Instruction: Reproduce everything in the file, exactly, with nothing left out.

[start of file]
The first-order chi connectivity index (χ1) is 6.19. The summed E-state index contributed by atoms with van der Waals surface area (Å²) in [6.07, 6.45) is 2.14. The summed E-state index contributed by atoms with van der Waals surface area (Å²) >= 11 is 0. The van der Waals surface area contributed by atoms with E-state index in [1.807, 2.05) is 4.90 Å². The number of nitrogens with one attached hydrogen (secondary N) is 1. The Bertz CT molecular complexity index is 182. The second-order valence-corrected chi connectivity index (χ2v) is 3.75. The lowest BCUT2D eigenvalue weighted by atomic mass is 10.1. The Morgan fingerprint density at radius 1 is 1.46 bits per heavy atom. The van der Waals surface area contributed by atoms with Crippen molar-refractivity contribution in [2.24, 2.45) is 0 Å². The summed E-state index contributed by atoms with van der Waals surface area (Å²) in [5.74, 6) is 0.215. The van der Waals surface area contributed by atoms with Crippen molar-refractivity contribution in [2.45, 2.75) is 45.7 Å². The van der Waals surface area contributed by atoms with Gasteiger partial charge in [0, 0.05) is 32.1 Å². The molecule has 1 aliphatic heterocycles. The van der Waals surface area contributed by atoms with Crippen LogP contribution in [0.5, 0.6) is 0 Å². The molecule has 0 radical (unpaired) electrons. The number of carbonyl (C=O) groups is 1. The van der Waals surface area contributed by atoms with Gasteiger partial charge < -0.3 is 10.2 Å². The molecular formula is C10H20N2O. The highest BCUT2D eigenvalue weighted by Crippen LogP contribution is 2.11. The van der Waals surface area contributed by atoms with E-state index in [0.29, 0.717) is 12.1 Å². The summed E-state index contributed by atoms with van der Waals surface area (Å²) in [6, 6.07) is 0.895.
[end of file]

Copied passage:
The first-order chi connectivity index (χ1) is 6.19. The summed E-state index contributed by atoms with van der Waals surface area (Å²) in [6.07, 6.45) is 2.14. The summed E-state index contributed by atoms with van der Waals surface area (Å²) >= 11 is 0. The van der Waals surface area contributed by atoms with E-state index in [1.807, 2.05) is 4.90 Å². The number of nitrogens with one attached hydrogen (secondary N) is 1. The Bertz CT molecular complexity index is 182. The second-order valence-corrected chi connectivity index (χ2v) is 3.75. The lowest BCUT2D eigenvalue weighted by atomic mass is 10.1. The Morgan fingerprint density at radius 1 is 1.46 bits per heavy atom. The van der Waals surface area contributed by atoms with Crippen molar-refractivity contribution in [2.24, 2.45) is 0 Å². The summed E-state index contributed by atoms with van der Waals surface area (Å²) in [5.74, 6) is 0.215. The van der Waals surface area contributed by atoms with Crippen molar-refractivity contribution in [2.45, 2.75) is 45.7 Å². The van der Waals surface area contributed by atoms with Gasteiger partial charge in [0, 0.05) is 32.1 Å². The molecule has 1 aliphatic heterocycles. The van der Waals surface area contributed by atoms with Crippen LogP contribution in [0.5, 0.6) is 0 Å². The molecule has 0 radical (unpaired) electrons. The number of carbonyl (C=O) groups is 1. The van der Waals surface area contributed by atoms with Gasteiger partial charge < -0.3 is 10.2 Å². The molecular formula is C10H20N2O. The highest BCUT2D eigenvalue weighted by Crippen LogP contribution is 2.11. The van der Waals surface area contributed by atoms with E-state index in [0.29, 0.717) is 12.1 Å². The summed E-state index contributed by atoms with van der Waals surface area (Å²) in [6, 6.07) is 0.895.